As a continuation of our at-a-glance references for explaining the vocabulary associated with gifted and talented education, we look at the Baccalaureate qualification
The International Baccalaureate (IB) Diploma Programme is an internationally recognised qualification for students aged 16 to 19, currently available in more than 70 schools and colleges in the UK, both state and independent. The programme leads to a single qualification, rather than separate qualifications for individual subjects. However, students who don’t achieve the full diploma can be awarded a certificate for each subject taken.
The IB usually takes two years to complete and is based around detailed academic study of a wide range of subjects, including languages, the arts, science, maths, history and geography and is designed to encourage students to:
- learn how to learn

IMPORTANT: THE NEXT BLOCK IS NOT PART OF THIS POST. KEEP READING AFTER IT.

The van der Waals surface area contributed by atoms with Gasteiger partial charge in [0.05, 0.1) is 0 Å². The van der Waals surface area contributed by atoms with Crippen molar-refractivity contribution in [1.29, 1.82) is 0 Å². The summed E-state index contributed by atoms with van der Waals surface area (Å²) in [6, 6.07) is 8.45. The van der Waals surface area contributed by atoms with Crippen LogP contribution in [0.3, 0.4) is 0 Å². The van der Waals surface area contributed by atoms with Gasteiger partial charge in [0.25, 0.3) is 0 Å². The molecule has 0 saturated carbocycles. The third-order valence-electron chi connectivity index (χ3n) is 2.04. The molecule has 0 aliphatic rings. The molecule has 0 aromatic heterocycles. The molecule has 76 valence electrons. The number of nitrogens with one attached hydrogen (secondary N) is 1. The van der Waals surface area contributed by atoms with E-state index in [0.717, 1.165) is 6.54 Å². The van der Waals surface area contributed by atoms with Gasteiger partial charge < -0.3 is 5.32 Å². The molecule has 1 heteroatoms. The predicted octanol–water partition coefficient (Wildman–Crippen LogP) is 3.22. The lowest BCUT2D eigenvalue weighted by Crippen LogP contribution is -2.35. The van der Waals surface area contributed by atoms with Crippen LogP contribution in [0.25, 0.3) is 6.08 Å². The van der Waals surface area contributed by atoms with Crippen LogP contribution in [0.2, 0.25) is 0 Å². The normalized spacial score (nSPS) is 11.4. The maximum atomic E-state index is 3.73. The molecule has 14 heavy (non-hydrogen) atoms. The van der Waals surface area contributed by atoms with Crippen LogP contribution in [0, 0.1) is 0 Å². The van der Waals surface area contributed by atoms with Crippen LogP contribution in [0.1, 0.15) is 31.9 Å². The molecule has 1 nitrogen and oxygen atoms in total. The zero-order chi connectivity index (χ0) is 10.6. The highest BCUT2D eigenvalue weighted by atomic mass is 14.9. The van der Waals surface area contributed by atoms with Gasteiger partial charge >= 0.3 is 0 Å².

- ask challenging questions
- develop a strong sense of their own identity and culture
- develop the ability to communicate with and understand people from other countries and cultures.
The programme is made up of a compulsory ‘core’, plus six separate subjects where students have some choice over what they study (see box). Most of the assessment is done through exams, marked externally. However, in nearly all subjects, assessment also involves teachers’ marking of coursework. Most students who take the programme go on to higher education; the qualification is recognised by universities in more than 100 countries.
Read A-Z of G&T education (3): Breadth